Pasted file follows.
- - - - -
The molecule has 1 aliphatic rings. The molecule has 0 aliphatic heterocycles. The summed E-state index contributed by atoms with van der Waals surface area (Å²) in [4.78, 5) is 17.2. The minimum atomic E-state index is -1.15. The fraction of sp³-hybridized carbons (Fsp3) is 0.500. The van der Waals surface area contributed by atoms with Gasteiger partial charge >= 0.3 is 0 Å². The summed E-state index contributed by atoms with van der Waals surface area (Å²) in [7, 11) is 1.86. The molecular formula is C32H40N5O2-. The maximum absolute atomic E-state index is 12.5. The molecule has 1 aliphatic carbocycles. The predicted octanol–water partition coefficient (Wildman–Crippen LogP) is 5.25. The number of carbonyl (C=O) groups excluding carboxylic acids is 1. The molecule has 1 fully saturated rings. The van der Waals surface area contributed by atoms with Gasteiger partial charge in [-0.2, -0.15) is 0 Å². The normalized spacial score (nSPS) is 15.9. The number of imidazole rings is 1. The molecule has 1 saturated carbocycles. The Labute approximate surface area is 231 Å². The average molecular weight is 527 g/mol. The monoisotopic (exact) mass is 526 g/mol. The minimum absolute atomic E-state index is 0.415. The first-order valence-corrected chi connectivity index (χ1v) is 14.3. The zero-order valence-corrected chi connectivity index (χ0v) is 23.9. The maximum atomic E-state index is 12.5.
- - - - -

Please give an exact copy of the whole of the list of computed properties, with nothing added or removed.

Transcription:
The molecule has 1 aliphatic rings. The molecule has 0 aliphatic heterocycles. The summed E-state index contributed by atoms with van der Waals surface area (Å²) in [4.78, 5) is 17.2. The minimum atomic E-state index is -1.15. The fraction of sp³-hybridized carbons (Fsp3) is 0.500. The van der Waals surface area contributed by atoms with Gasteiger partial charge >= 0.3 is 0 Å². The summed E-state index contributed by atoms with van der Waals surface area (Å²) in [7, 11) is 1.86. The molecular formula is C32H40N5O2-. The maximum absolute atomic E-state index is 12.5. The molecule has 1 aliphatic carbocycles. The predicted octanol–water partition coefficient (Wildman–Crippen LogP) is 5.25. The number of carbonyl (C=O) groups excluding carboxylic acids is 1. The molecule has 1 fully saturated rings. The van der Waals surface area contributed by atoms with Gasteiger partial charge in [-0.2, -0.15) is 0 Å². The normalized spacial score (nSPS) is 15.9. The number of imidazole rings is 1. The molecule has 1 saturated carbocycles. The Labute approximate surface area is 231 Å². The average molecular weight is 527 g/mol. The monoisotopic (exact) mass is 526 g/mol. The minimum absolute atomic E-state index is 0.415. The first-order valence-corrected chi connectivity index (χ1v) is 14.3. The zero-order valence-corrected chi connectivity index (χ0v) is 23.9. The maximum atomic E-state index is 12.5.